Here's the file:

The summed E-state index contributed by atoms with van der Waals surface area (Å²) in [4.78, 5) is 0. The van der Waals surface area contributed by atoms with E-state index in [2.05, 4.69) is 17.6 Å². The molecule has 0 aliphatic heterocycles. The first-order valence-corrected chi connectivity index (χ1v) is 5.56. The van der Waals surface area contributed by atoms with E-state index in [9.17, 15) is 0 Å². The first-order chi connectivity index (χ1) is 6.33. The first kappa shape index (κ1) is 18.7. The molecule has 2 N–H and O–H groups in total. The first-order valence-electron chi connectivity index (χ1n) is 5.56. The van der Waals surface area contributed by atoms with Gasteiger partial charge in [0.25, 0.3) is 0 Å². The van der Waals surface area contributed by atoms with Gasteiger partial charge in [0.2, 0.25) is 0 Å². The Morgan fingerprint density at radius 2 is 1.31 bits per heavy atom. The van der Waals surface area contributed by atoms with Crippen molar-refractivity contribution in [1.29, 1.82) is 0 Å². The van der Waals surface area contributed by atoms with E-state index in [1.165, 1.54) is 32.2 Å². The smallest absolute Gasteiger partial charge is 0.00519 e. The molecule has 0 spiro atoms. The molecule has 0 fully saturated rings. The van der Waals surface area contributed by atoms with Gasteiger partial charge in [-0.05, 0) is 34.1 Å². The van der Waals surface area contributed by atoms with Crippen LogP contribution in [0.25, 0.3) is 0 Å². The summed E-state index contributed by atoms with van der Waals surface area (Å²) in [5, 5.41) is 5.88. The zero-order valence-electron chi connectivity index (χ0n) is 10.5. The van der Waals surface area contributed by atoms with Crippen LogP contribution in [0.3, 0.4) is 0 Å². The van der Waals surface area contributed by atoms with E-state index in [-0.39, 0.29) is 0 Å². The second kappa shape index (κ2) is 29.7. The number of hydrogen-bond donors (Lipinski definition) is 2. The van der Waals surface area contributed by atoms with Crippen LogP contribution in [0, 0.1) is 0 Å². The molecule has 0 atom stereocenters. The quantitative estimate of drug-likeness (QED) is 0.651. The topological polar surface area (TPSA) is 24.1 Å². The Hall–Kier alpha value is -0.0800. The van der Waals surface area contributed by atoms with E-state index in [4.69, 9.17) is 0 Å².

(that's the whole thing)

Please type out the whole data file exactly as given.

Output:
The summed E-state index contributed by atoms with van der Waals surface area (Å²) in [4.78, 5) is 0. The van der Waals surface area contributed by atoms with E-state index in [2.05, 4.69) is 17.6 Å². The molecule has 0 aliphatic heterocycles. The first-order valence-corrected chi connectivity index (χ1v) is 5.56. The van der Waals surface area contributed by atoms with E-state index in [9.17, 15) is 0 Å². The first-order chi connectivity index (χ1) is 6.33. The first kappa shape index (κ1) is 18.7. The molecule has 2 N–H and O–H groups in total. The first-order valence-electron chi connectivity index (χ1n) is 5.56. The van der Waals surface area contributed by atoms with Gasteiger partial charge in [0.25, 0.3) is 0 Å². The van der Waals surface area contributed by atoms with Gasteiger partial charge in [0.2, 0.25) is 0 Å². The Morgan fingerprint density at radius 2 is 1.31 bits per heavy atom. The van der Waals surface area contributed by atoms with Crippen molar-refractivity contribution in [1.29, 1.82) is 0 Å². The van der Waals surface area contributed by atoms with E-state index in [1.165, 1.54) is 32.2 Å². The smallest absolute Gasteiger partial charge is 0.00519 e. The molecule has 0 spiro atoms. The molecule has 0 fully saturated rings. The van der Waals surface area contributed by atoms with Gasteiger partial charge in [-0.05, 0) is 34.1 Å². The van der Waals surface area contributed by atoms with Crippen LogP contribution in [0.25, 0.3) is 0 Å². The summed E-state index contributed by atoms with van der Waals surface area (Å²) in [5, 5.41) is 5.88. The zero-order valence-electron chi connectivity index (χ0n) is 10.5. The van der Waals surface area contributed by atoms with Crippen LogP contribution in [0.3, 0.4) is 0 Å². The van der Waals surface area contributed by atoms with E-state index in [-0.39, 0.29) is 0 Å². The second kappa shape index (κ2) is 29.7. The number of hydrogen-bond donors (Lipinski definition) is 2. The van der Waals surface area contributed by atoms with Crippen LogP contribution in [0, 0.1) is 0 Å². The molecule has 0 atom stereocenters. The quantitative estimate of drug-likeness (QED) is 0.651. The topological polar surface area (TPSA) is 24.1 Å². The Hall–Kier alpha value is -0.0800. The van der Waals surface area contributed by atoms with E-state index in [4.69, 9.17) is 0 Å².